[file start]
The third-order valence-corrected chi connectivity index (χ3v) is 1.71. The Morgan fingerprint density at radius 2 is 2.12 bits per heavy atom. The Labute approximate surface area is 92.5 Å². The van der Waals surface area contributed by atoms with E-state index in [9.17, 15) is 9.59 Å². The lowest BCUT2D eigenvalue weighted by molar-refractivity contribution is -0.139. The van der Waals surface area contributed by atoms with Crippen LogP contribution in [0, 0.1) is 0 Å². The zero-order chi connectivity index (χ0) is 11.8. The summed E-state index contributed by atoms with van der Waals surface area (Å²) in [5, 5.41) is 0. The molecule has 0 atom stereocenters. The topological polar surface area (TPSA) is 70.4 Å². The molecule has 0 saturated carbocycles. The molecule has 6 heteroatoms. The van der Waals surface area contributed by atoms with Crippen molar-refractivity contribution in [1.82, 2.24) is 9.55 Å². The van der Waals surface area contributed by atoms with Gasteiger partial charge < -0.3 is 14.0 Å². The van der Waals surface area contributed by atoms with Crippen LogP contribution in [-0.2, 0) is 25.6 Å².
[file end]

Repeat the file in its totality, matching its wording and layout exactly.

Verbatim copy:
The third-order valence-corrected chi connectivity index (χ3v) is 1.71. The Morgan fingerprint density at radius 2 is 2.12 bits per heavy atom. The Labute approximate surface area is 92.5 Å². The van der Waals surface area contributed by atoms with E-state index in [9.17, 15) is 9.59 Å². The lowest BCUT2D eigenvalue weighted by molar-refractivity contribution is -0.139. The van der Waals surface area contributed by atoms with Crippen LogP contribution in [0, 0.1) is 0 Å². The zero-order chi connectivity index (χ0) is 11.8. The summed E-state index contributed by atoms with van der Waals surface area (Å²) in [5, 5.41) is 0. The molecule has 0 atom stereocenters. The topological polar surface area (TPSA) is 70.4 Å². The molecule has 0 saturated carbocycles. The molecule has 6 heteroatoms. The van der Waals surface area contributed by atoms with Crippen molar-refractivity contribution in [1.82, 2.24) is 9.55 Å². The van der Waals surface area contributed by atoms with Gasteiger partial charge < -0.3 is 14.0 Å². The van der Waals surface area contributed by atoms with Crippen LogP contribution in [-0.2, 0) is 25.6 Å².